Trail-blazing scientist who discovered sub atomic particles dies
PUBLISHED: 17:00 25 November 2012
A trail-blazing scientist who escaped the Holocaust and worked with Nobel Prize winners has died, aged 97.
Ernst Kellermann, known as Walter, is thought to be among the first scientists to discover certain subatomic particles in the 1950s.
The astrophysicist, of Belsize Crescent, Belsize Park, helped capture images of hadrons and muons using pioneering technology.
He was held in high regard in his field and months before his death was still being consulted by scientists.
Sir Arnold Wolfendale, who helped with Mr Kellermann’s experiments with cosmic rays at Leeds University, said: “I always found Walter to be a fine, honourable man who would go out of his way to help those less gifted than himself. He had the characteristic of being of independent mind and was quite often at loggerheads with those in authority. We admired him for that.”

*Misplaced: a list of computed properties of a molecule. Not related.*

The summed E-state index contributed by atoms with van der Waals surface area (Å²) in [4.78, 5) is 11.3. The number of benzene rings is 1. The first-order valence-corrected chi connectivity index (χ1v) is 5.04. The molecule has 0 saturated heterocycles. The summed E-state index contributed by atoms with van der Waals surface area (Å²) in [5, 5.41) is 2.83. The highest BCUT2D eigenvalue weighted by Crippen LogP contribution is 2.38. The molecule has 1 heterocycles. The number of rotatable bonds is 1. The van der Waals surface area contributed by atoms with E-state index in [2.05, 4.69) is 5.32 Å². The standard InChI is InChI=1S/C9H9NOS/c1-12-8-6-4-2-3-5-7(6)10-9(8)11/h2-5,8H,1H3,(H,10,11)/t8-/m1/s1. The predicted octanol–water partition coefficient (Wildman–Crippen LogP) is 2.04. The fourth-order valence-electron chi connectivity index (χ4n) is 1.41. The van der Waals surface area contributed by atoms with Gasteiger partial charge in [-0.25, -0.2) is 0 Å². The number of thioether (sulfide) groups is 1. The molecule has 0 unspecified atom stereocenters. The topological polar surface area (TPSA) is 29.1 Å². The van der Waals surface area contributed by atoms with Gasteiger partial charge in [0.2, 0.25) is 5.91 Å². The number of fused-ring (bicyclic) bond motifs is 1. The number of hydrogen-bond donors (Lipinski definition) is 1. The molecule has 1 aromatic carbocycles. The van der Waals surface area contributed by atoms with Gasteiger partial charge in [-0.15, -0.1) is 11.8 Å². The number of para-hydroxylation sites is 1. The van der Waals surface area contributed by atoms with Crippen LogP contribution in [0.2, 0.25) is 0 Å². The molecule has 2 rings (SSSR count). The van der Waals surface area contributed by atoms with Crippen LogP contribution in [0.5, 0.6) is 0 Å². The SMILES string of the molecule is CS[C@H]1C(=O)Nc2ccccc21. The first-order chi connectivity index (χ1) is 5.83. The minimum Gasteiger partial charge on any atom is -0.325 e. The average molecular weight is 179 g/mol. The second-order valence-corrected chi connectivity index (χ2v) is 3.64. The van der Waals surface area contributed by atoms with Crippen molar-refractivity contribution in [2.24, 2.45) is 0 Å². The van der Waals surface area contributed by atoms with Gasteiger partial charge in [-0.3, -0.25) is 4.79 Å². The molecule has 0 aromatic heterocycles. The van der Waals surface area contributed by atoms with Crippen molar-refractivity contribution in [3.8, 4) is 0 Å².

Mr Kellermann was one of three sons born to a liberal rabbi father in Berlin.
He went to university in Austria before being moved to Canada as anti-Semitism grew in Germany.
The British government discovered Mr Kellermann’s science background and enlisted him in its nuclear physics programme in Edinburgh. He also helped the military to use radars.
He settled here after the war and loved the British sense of humour, BBC comedies were a favourite.
He finished his studies at Southampton University and on a trip to Paris met his future wife Marcelle, a French freedom fighter.
They started a family and Mr Kellermann took up his first lecturer post at Manchester University before moving to Leeds University where he spent the best part of 30 years lecturing physics.
Professor Alan Watson, who worked with him in Leeds, said: “His teaching was not always conventional but the aim of a university teacher is to be inspiring and Walter was inspirational.”
Mr Kellermann retired in the 1980s and moved to London to be closer to his family and the cultural delights he and his wife enjoyed.
A Labour Party supporter and Fabian Society member, he lobbied the government into making physics a more important part of the school curriculum.
He died at the Royal Free Hospital last Thursday and is survived by wife Marcelle, daughters Judith and Barbara, son Clive, two grandchildren and one great-grandchild.